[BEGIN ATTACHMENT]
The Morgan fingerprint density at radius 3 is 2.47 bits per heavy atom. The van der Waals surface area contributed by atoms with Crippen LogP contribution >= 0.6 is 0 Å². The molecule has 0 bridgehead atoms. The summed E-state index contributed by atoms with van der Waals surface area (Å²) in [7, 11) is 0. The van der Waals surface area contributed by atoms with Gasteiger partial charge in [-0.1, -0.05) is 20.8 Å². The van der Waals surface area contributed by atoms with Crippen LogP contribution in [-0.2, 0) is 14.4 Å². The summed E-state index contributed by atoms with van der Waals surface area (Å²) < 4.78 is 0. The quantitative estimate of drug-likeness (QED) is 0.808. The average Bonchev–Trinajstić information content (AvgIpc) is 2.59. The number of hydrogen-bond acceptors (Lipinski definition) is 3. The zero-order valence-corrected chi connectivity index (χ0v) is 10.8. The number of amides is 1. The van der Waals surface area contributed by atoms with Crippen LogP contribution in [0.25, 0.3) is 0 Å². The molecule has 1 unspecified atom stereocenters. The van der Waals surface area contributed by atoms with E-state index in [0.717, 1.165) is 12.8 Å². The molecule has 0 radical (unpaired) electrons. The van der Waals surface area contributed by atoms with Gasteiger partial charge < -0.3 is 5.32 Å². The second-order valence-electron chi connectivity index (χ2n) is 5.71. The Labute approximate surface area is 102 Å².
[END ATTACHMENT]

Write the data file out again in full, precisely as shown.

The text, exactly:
The Morgan fingerprint density at radius 3 is 2.47 bits per heavy atom. The van der Waals surface area contributed by atoms with Crippen LogP contribution >= 0.6 is 0 Å². The molecule has 0 bridgehead atoms. The summed E-state index contributed by atoms with van der Waals surface area (Å²) in [7, 11) is 0. The van der Waals surface area contributed by atoms with Gasteiger partial charge in [-0.1, -0.05) is 20.8 Å². The van der Waals surface area contributed by atoms with Crippen LogP contribution in [-0.2, 0) is 14.4 Å². The summed E-state index contributed by atoms with van der Waals surface area (Å²) < 4.78 is 0. The quantitative estimate of drug-likeness (QED) is 0.808. The average Bonchev–Trinajstić information content (AvgIpc) is 2.59. The number of hydrogen-bond acceptors (Lipinski definition) is 3. The zero-order valence-corrected chi connectivity index (χ0v) is 10.8. The number of amides is 1. The van der Waals surface area contributed by atoms with Crippen LogP contribution in [0.25, 0.3) is 0 Å². The molecule has 1 unspecified atom stereocenters. The van der Waals surface area contributed by atoms with E-state index in [0.717, 1.165) is 12.8 Å². The molecule has 0 radical (unpaired) electrons. The van der Waals surface area contributed by atoms with Gasteiger partial charge < -0.3 is 5.32 Å². The second-order valence-electron chi connectivity index (χ2n) is 5.71. The Labute approximate surface area is 102 Å².